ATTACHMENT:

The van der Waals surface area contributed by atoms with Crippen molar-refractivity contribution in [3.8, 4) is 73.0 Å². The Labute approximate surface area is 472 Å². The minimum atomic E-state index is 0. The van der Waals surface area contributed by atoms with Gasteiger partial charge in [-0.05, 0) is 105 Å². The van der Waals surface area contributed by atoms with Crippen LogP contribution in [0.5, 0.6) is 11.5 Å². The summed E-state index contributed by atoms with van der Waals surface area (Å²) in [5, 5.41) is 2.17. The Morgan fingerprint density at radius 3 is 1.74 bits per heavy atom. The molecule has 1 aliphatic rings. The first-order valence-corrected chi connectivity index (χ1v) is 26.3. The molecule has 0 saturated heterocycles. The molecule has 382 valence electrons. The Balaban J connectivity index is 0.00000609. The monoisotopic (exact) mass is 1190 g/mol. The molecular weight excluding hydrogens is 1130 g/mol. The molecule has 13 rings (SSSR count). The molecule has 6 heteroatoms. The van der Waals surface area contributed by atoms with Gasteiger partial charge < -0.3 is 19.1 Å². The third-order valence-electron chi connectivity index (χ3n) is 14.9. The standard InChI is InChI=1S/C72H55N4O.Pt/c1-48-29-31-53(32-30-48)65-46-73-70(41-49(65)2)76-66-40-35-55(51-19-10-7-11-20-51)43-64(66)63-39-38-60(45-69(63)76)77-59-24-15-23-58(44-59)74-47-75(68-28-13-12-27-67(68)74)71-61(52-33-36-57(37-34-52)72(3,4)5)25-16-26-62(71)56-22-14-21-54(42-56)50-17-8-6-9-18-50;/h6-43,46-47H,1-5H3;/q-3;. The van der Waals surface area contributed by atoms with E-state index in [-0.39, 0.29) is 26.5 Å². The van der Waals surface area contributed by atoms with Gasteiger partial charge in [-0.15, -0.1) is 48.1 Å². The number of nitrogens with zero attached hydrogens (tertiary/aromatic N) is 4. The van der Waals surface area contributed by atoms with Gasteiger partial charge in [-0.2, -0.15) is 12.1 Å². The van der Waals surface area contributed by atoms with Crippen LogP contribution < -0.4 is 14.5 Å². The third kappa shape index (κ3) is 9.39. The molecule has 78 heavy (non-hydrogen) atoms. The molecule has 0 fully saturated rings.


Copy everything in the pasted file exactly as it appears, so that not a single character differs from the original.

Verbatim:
The van der Waals surface area contributed by atoms with Crippen molar-refractivity contribution in [3.8, 4) is 73.0 Å². The Labute approximate surface area is 472 Å². The minimum atomic E-state index is 0. The van der Waals surface area contributed by atoms with Gasteiger partial charge in [-0.05, 0) is 105 Å². The van der Waals surface area contributed by atoms with Crippen LogP contribution in [0.5, 0.6) is 11.5 Å². The summed E-state index contributed by atoms with van der Waals surface area (Å²) in [5, 5.41) is 2.17. The Morgan fingerprint density at radius 3 is 1.74 bits per heavy atom. The molecule has 1 aliphatic rings. The first-order valence-corrected chi connectivity index (χ1v) is 26.3. The molecule has 0 saturated heterocycles. The molecule has 382 valence electrons. The Balaban J connectivity index is 0.00000609. The monoisotopic (exact) mass is 1190 g/mol. The molecular weight excluding hydrogens is 1130 g/mol. The molecule has 13 rings (SSSR count). The molecule has 6 heteroatoms. The van der Waals surface area contributed by atoms with Gasteiger partial charge < -0.3 is 19.1 Å². The third-order valence-electron chi connectivity index (χ3n) is 14.9. The standard InChI is InChI=1S/C72H55N4O.Pt/c1-48-29-31-53(32-30-48)65-46-73-70(41-49(65)2)76-66-40-35-55(51-19-10-7-11-20-51)43-64(66)63-39-38-60(45-69(63)76)77-59-24-15-23-58(44-59)74-47-75(68-28-13-12-27-67(68)74)71-61(52-33-36-57(37-34-52)72(3,4)5)25-16-26-62(71)56-22-14-21-54(42-56)50-17-8-6-9-18-50;/h6-43,46-47H,1-5H3;/q-3;. The van der Waals surface area contributed by atoms with E-state index in [-0.39, 0.29) is 26.5 Å². The van der Waals surface area contributed by atoms with Gasteiger partial charge in [-0.15, -0.1) is 48.1 Å². The number of nitrogens with zero attached hydrogens (tertiary/aromatic N) is 4. The van der Waals surface area contributed by atoms with Gasteiger partial charge in [-0.2, -0.15) is 12.1 Å². The van der Waals surface area contributed by atoms with Crippen LogP contribution < -0.4 is 14.5 Å². The third kappa shape index (κ3) is 9.39. The molecule has 78 heavy (non-hydrogen) atoms. The molecule has 0 fully saturated rings.